"When Israel was born in 1948, the government of Iraq decided things looked safe enough to go to war. A small war. And I was there to watch it happen.
"Protected from the newborn Zionist enemy to the west by an expanse of wild, roadless desert, the Iraqis looked around for closer, more convenient, foes to fight. They found them behind the commercial counters of Iraq's financial institutions, administration offices and other places of business — the harmless, peaceful, Jewish business clerks who kept the wheels of Iraq's national commerce turning in efficient fashion. In a gesture of pan-Arab solidarity, Iraq's government decided to banish these Jews and their families to the newly established State of Israel — which, itself, the Iraqi army was planning to help obliterate, eventually.
"At once, the airport in Basra — Iraq's second city — became the scene of bewildered Jewish innocents lined up with the single suitcase each was allowed to carry. They watched Iraqi customs officers examine their few belongings during a rough search, usually ending with the contents of any jars, bottles or toothpaste tubes being squirted over the whole jumbled-up mess. Then they were piled onto Israel-bound planes and told never to come back.
"They were the lucky ones.
"The more unlucky ones, those with large amounts of money, had their fortunes confiscated. To forestall any possibility of later arguments, they were publicly hanged in the city centre in front of thousands of cheering onlookers and clicking cameras.
"During the following months, business and bank transactions became a comedy of errors, owing to Iraq having so few capable employees left. But the operation was nevertheless declared a complete success. To prove it, for a dinar or two, one could buy a set of photographs of the hangings, including close-ups of still strung-up moldering faces of dead millionaires.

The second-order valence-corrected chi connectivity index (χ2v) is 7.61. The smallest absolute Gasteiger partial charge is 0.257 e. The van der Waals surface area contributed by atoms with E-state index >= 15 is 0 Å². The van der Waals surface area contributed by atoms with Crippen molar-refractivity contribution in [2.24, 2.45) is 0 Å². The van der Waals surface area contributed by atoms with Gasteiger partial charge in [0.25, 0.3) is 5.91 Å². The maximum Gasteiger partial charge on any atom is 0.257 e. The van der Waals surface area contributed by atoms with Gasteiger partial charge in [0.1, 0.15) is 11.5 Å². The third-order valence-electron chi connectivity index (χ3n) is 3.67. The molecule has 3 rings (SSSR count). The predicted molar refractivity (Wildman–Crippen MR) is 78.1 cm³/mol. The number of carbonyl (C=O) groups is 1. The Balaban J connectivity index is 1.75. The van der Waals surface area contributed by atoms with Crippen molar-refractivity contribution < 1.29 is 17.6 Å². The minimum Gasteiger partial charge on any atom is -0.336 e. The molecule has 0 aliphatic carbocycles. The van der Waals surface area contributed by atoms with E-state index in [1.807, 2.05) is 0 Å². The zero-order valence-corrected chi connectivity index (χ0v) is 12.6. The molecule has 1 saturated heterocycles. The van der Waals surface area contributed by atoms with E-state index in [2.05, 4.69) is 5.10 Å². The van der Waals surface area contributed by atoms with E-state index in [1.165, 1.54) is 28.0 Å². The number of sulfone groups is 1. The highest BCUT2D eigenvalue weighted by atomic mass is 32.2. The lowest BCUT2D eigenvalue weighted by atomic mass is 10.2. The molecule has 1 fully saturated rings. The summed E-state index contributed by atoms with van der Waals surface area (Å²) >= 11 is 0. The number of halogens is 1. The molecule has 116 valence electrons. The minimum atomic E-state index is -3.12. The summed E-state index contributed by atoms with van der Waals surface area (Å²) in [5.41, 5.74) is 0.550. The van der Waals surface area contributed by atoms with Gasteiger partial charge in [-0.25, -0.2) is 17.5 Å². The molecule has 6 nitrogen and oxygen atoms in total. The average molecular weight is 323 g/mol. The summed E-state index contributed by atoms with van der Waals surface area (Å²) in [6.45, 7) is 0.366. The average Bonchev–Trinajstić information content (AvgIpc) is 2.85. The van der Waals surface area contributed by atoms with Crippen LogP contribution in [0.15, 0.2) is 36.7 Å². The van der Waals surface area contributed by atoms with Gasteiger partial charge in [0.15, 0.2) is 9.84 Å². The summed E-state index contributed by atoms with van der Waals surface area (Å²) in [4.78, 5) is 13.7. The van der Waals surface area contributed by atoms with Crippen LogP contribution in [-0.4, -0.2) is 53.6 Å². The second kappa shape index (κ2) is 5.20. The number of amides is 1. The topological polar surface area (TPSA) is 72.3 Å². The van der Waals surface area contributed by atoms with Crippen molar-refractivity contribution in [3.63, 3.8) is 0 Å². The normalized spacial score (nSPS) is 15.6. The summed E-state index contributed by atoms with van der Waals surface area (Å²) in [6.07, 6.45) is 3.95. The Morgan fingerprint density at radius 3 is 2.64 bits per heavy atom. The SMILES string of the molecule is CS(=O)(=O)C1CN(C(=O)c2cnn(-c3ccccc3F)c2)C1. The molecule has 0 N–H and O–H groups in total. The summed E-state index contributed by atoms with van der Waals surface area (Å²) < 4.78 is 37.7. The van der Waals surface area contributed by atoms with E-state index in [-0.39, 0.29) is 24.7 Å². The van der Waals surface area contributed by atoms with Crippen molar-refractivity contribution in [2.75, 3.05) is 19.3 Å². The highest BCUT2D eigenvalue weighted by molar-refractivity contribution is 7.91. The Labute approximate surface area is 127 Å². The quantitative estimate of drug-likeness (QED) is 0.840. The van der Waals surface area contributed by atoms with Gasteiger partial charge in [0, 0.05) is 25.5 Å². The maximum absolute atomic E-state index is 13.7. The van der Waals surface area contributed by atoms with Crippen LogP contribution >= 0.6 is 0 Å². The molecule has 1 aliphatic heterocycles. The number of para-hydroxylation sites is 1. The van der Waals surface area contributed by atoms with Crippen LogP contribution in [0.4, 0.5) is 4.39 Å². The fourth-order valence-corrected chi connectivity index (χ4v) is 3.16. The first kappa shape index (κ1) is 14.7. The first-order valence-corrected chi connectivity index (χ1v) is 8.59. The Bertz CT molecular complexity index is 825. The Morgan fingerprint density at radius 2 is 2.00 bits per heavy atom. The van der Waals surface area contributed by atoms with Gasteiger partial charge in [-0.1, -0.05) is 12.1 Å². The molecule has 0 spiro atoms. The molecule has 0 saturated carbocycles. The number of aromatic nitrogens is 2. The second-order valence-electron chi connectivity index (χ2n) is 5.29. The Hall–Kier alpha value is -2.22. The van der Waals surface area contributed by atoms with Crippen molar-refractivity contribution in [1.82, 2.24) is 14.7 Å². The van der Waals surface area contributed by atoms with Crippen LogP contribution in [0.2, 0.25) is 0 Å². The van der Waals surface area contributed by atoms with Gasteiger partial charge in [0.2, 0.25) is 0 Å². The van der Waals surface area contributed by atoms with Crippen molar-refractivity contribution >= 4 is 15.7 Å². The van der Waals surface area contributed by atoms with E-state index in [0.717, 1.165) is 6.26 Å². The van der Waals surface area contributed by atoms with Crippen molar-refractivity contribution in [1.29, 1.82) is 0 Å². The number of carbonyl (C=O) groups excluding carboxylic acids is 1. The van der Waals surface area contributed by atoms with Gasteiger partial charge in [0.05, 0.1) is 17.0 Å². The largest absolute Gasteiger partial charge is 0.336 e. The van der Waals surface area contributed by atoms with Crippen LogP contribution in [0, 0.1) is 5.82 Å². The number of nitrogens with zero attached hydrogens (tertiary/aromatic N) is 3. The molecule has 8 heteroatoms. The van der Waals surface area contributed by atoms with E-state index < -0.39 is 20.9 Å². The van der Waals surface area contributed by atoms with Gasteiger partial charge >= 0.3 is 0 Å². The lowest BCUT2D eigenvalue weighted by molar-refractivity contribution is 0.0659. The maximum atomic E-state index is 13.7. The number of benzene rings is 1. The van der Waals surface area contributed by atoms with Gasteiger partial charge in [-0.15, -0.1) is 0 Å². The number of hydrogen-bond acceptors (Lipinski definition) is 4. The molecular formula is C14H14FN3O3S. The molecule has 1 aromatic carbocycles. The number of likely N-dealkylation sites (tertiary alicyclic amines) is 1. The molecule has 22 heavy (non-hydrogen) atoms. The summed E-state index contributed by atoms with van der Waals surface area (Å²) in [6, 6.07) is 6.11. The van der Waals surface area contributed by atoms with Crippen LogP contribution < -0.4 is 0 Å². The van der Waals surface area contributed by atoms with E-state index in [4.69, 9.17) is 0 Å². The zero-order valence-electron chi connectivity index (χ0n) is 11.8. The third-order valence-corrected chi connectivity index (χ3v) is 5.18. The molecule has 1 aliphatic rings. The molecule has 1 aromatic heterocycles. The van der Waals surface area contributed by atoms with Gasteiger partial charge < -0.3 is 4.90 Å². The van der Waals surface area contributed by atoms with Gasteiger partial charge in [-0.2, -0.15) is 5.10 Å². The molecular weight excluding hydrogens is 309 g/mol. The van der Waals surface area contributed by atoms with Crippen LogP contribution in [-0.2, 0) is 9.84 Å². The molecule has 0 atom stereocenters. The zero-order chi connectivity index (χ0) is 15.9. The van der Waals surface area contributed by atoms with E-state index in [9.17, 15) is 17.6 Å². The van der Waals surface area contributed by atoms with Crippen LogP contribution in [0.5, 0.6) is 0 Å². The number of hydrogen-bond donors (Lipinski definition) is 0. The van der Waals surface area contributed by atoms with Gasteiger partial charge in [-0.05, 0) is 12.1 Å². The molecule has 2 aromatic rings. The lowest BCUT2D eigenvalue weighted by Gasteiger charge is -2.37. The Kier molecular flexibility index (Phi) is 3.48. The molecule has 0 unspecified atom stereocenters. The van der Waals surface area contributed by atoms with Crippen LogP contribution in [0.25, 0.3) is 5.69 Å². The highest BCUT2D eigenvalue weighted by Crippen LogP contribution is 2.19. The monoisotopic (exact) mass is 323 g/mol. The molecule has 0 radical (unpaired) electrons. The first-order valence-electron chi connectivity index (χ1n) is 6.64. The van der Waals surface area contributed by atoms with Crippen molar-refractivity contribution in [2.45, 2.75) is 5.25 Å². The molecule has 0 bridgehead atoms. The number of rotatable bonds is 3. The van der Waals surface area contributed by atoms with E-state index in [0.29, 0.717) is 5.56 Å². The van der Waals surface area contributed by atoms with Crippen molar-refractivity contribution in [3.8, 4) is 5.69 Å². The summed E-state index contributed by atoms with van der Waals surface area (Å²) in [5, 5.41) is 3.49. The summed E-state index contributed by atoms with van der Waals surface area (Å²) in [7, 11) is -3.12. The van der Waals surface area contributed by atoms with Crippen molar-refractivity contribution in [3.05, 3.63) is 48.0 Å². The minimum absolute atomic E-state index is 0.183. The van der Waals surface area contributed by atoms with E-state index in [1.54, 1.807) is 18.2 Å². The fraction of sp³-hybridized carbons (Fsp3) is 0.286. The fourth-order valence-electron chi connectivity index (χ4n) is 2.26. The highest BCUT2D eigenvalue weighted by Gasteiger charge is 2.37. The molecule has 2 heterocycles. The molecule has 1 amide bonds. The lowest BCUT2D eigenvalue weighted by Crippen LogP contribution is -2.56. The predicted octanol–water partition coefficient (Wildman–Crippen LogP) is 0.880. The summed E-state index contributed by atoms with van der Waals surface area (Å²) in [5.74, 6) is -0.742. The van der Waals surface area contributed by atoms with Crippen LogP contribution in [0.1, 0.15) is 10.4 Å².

"Having won that battle, the Iraqis then decided to send an armed expeditionary force in the general direction of Israel, so that they might at least arrive in time to tag along behind the soon-to-be triumphant Egyptian and Syrian troops and share in the glory of the planned victory parades in Tel Aviv and Jerusalem.
"As troop transport was limited, it was decided the bulk of the rank and file would have to march bravely along the constantly shifting desert tracks that crossed the then roadless miles between Baghdad and Damascus.
"The trouble was the rank and file weren't too good at marching. Or even walking. Few had ever worn heavy footwear before. And certainly not the old, ill-fitting, secondhand army boots with which the recruits were outfitted from hopelessly jumbled-up piles cast off by who knows what colonial force. Many a poor date-palm lad answered the call to duty, only to be handed either two left-foot or two right-foot boots --or, if lucky enough to get one right and one left, would probably find they were of differing sizes.
"It was especially painful for the young rural folk of the Shatt-al-Arab region, where generations of treading the extremely soft mud of the river banks had led to the evolution of splayed feet. Suddenly, these poor recruits were ordered to cram their flat feet into warped, ill-fitting boots and march toward Israel with a military gait."